- Complexity of the underlying basket: The more complex the underlying basket is, the more potential for volatility it has, and the higher the yield. For example, an option on the worst performer of a basket will tend to be more volatile that an option on the average of a basket, hence providing more yield.
- Credit risk: The risk that a borrower may default on a loan or debt, which can affect the lender’s expected rate of return. Generally, lenders demand a higher APY for higher credit risk borrowers to compensate for the additional risk of default. However, the products offered by Cega do not involve any credit risk from bonds in the structure.
In conclusion, the yield of exotic options can be impacted by a variety of factors, including the complexity of the underlying basket, the strike price, expiration date and features around observation dates and volatility. It’s important for traders and investors to carefully consider these factors when evaluating the yield of exotic options.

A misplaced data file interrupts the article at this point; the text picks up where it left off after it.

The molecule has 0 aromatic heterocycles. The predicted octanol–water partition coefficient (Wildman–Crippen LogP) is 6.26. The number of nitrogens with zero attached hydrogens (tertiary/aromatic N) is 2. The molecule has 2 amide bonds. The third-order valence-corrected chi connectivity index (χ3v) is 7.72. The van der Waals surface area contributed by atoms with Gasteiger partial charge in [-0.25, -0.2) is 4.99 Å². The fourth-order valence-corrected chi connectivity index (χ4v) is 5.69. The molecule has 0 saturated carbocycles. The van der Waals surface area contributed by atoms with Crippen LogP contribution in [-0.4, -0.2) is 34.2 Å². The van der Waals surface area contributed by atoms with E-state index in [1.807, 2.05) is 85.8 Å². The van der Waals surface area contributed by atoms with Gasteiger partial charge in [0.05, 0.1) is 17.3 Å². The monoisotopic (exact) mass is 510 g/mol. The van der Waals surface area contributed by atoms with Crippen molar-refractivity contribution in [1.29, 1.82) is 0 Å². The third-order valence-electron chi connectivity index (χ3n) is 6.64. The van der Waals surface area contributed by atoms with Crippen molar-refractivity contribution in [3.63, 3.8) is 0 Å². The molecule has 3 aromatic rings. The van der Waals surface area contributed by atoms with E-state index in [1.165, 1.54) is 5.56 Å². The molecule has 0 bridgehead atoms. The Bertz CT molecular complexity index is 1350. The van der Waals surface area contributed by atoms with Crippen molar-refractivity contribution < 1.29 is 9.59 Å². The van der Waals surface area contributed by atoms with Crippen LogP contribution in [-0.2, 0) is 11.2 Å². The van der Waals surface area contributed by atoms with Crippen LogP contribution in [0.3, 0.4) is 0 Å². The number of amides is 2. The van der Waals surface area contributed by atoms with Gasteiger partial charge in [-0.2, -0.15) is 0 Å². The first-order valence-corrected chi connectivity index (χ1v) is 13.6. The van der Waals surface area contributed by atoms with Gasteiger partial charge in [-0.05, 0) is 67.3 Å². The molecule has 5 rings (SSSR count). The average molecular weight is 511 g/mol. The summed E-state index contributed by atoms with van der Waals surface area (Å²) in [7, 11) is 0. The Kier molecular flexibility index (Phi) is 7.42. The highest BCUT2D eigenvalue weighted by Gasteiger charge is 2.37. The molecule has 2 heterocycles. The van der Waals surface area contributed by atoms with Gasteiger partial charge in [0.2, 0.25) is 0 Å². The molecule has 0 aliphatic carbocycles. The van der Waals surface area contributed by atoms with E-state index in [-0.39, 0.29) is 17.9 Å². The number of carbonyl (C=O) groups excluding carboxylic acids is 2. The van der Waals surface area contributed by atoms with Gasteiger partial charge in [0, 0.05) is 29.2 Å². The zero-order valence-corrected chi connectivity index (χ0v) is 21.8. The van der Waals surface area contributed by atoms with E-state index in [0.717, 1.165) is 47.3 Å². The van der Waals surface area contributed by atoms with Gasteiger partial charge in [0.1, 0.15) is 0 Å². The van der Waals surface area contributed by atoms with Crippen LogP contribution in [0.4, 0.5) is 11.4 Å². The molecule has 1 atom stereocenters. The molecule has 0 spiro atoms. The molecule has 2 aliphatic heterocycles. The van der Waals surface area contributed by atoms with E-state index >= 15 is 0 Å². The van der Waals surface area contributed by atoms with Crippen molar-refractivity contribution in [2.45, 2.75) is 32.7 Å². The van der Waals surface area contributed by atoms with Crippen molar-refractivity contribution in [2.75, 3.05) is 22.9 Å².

Why are yields for Cega exotic options better than vanilla options?
Exotic options generally offer higher yields compared to vanilla options, because they combine multiple layers of yield generating features that vanilla options alone cannot provide.
Exotic options are a type of derivative that are more complex and customized than vanilla options. They are typically tailored to meet the specific needs of a particular trader or investor and can involve complex underlying assets, unusual strike prices, or unusual expiration dates. The increased complexity of exotic options can lead to higher premiums, and therefore, higher yields for the seller of the option.
Additionally, exotic options often have more tailor made risk-reward profiles compared to vanilla options. For example, barrier options provide protection against adverse price movements by setting a “barrier” price that, only if breached, activates the option and affects principal, whereas the non exotic version started losing earlier and in more scenarios. This added layer of protection can make the option less risky and more attractive to investors.